Category Archives: Quilt Binding

Completing Binding Corner Folds Greater Than 90 degrees

Recently a member of my quilt guild asked about binding corners greater than 90 degrees.  Although the technique for doing so is the same as other angles and  is covered in my book Fast Fabulous Quilt Bindings, I did not show any specific drawings or photos for these oblique angles, so I worked through a sample and am going to show the steps here.  This type of angle is fairly common, especially on tablerunners, so many quilters have encountered it.

Here is the mocked up quilt sandwich angle we are working on.  I didn’t bother to actually make up a quilt, just used a couple of scraps with batting in between.  If you are trying this for the first time, you can quickly make a practice piece like this to gain confidence in the technique.

135 degree quilt corner

135 degree quilt corner

I also cut a 2 inch wide strip for the binding and pressed it in half lengthways.  I started stitching it on and then stopped to figure out the best way to mark the corner without special drafting tools.

The simple way to do this is to make a diamond-shaped template.  In this instance, making it out of paper rather than template plastic is best because you need to fold it in half to get the marking angle.  Use your wide ruler to make the diamond shape.  My example here is a 135 degree angle, but the method will work for any other oblique angle.  Hopefully you will only use 120, 135, or 150 degree angles, because these can all be created using the 30, 45, and 60 degree lines on your wide ruler.

Diamond shaped marking template

Diamond shaped marking template

Once you have the diamond shape, fold it in half the long way.  This gives you a template to mark the center of the oblique angle.  Line up the fold line with the bend in the quilt at the corner.

Fold the template in half to mark corner

Fold the template in half to mark corner

Mark the center line as shown in the photo below, where the template has been moved away from the corner to show the line.

Marked line at the corner

Continue attaching the binding until you reach the marked line.  Backstitch a couple of stitches.  Remove the quilt sandwich and binding from your sewing machine.

Flip over the loose binding and line it up with the next side of your quilt, as shown in the photo below.  Pin the fold in place.

Flipping over the binding at the corner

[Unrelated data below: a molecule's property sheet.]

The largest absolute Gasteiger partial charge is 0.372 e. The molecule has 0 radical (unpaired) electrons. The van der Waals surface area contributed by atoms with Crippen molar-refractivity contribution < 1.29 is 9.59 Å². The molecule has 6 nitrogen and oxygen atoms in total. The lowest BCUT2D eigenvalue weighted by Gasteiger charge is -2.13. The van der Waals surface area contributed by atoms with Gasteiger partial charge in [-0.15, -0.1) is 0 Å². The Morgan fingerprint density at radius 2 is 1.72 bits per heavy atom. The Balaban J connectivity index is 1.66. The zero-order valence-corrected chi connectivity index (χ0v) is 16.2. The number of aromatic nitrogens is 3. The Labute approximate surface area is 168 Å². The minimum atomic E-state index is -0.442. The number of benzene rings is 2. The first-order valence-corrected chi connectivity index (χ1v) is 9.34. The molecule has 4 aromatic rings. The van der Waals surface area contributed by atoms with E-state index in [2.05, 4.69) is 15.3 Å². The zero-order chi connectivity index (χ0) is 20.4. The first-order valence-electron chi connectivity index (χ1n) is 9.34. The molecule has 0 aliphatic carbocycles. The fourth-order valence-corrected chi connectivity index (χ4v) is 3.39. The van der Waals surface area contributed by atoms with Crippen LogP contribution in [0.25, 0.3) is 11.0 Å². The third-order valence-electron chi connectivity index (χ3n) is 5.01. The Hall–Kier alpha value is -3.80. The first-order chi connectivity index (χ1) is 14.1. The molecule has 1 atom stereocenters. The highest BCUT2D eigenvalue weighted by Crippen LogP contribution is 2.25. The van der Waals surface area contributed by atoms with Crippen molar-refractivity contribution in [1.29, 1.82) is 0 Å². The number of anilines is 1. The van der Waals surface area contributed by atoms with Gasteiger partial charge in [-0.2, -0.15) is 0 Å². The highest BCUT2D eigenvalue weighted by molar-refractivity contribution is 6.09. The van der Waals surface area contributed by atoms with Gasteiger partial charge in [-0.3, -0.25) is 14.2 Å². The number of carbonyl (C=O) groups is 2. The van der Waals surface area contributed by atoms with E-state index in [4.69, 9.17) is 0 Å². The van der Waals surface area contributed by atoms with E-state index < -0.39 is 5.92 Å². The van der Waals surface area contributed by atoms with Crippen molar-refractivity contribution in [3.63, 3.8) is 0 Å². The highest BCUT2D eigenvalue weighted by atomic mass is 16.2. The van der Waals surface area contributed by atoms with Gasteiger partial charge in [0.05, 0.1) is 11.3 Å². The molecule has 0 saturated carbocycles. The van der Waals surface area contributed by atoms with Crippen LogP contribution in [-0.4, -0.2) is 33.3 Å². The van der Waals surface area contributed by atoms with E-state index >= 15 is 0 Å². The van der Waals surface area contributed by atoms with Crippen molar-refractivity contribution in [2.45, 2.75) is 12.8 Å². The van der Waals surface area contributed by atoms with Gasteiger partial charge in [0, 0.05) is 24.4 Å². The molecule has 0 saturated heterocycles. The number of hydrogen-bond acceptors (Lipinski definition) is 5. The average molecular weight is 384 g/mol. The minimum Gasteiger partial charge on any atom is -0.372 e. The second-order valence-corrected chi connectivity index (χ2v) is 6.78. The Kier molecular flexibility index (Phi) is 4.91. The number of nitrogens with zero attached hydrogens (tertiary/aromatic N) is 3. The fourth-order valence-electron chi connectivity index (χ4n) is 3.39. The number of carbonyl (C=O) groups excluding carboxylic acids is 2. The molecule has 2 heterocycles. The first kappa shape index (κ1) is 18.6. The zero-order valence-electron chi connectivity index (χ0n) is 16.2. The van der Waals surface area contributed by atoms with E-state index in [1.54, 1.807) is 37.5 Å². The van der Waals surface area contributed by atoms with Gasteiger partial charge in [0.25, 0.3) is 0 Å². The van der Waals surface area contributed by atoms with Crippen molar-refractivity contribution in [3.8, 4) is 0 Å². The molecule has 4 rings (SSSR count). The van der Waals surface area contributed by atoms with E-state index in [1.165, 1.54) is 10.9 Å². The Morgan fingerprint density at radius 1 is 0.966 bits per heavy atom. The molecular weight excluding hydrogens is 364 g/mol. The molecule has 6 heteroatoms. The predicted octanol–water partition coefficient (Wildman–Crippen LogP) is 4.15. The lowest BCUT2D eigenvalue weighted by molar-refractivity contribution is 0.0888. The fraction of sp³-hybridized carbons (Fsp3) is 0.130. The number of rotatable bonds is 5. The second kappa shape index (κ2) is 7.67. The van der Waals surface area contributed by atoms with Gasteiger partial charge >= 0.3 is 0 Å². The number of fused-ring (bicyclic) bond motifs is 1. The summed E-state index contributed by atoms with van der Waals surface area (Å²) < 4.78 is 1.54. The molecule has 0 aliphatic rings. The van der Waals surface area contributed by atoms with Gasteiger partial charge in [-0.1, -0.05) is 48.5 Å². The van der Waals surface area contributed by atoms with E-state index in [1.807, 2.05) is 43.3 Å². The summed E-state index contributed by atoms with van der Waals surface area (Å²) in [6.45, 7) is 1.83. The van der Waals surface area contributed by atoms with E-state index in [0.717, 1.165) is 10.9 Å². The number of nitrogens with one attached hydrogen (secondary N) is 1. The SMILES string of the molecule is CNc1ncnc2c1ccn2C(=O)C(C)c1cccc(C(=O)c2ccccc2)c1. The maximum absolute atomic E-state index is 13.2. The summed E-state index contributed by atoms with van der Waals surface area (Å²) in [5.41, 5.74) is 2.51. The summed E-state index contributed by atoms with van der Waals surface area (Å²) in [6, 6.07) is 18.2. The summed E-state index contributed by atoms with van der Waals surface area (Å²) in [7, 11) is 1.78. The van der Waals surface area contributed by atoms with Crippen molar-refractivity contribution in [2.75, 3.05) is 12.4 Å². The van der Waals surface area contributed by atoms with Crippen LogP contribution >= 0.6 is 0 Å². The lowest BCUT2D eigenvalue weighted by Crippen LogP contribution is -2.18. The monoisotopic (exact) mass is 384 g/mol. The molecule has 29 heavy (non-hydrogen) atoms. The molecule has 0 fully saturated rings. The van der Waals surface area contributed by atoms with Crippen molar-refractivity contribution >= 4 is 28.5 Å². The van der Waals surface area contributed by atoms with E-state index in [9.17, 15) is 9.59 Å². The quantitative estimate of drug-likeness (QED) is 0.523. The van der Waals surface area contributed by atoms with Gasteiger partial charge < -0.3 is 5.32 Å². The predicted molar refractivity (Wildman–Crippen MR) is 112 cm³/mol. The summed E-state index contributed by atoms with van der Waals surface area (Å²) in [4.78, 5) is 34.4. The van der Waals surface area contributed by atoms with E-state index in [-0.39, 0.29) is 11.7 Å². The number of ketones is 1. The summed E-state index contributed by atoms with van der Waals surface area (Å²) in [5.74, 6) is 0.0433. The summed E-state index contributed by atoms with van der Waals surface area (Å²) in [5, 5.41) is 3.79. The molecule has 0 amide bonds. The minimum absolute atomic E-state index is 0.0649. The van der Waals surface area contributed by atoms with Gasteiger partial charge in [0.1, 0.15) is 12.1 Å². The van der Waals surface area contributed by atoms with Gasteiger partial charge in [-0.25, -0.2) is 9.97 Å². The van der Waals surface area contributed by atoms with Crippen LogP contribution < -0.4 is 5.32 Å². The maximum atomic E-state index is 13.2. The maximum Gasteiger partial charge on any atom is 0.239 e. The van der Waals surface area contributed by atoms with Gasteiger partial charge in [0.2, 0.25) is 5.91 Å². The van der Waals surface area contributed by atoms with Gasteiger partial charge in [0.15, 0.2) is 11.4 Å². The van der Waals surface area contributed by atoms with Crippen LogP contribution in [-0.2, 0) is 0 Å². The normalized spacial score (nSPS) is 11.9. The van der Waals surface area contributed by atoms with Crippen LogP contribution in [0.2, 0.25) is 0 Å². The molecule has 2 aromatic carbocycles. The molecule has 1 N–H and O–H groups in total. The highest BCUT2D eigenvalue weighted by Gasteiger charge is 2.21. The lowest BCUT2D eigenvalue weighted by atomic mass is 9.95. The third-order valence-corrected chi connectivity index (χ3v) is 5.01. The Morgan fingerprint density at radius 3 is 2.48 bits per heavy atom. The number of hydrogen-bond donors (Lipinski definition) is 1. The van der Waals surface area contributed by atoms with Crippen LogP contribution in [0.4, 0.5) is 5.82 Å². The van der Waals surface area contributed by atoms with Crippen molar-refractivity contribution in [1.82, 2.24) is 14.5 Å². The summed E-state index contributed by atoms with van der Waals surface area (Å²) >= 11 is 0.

Flipping over the binding at the corner

Then fold the binding over.  The fold should be at the corner as shown.

Fold over the binding, keeping the fold at the quilt corner

Fold over the binding, keeping the fold at the quilt corner

Stitch the second edge down and continue to attach the binding around your quilt.

Stitch the second edge, backstitching to the corner and then going forward

Stitch the second edge, backstitching to the corner and then going forward

After you have stitched down the whole binding and joined the ends, sew the binding fold down by hand with a blind hem stitch in the usual manner.  The corners are mitered in the usual way. Details about how to hand sew the corners are shown in my book so I will not repeat them here.

Completed 135 degree corner

Completed 135 degree corner

Quilt Binding – One Tip for nicer corners

Are you having trouble  turning the corners on your double fold bindings? Do they refuse to make a nice miter and lay down flat, even though the rest of your binding folds over nicely and behaves?

The problem may be as simple as the thickness of your batting. Try this simple tip to solve the problem. In the corner, fold back the quilt top and back and cut out the corner of the batting only. This will reduce bulk in the corner and make your corners behave better. Here are some step by step photos. First photo shows the quilt corner nicely trimmed, before the binding is applied. Second photo shows the top folded up and the approximate batting seamline marked. Third photo shows the batting trimmed out of the corner.

binding corner - 1 Apr 19 2013        binding corner - 2 Apr 19 2013       binding corner - 3 Apr 19 2013

After the batting corners are trimmed, apply your binding in the usual way. I think you will find the corners will behave better.

Even though you may never have this problem with your normal bindings, you may find it occurs with embellished bindings, such as those with piping or an integrated flange.  Test construction of a corner in this type of binding before applying it to your quilt.  You may solve the problem by cutting out the batting, or you may find you need to widen your binding strip slightly to give you more ease.

If you are uncertain how to make proper binding corners, ask your quilting friends to look at your bindings and give you suggestions. (Or of course you could buy my book, Fast Fabulous Quilt Bindings.)

© 2013 by Shirley Sandoz and Mystery Bay Quilt Design.  All rights reserved.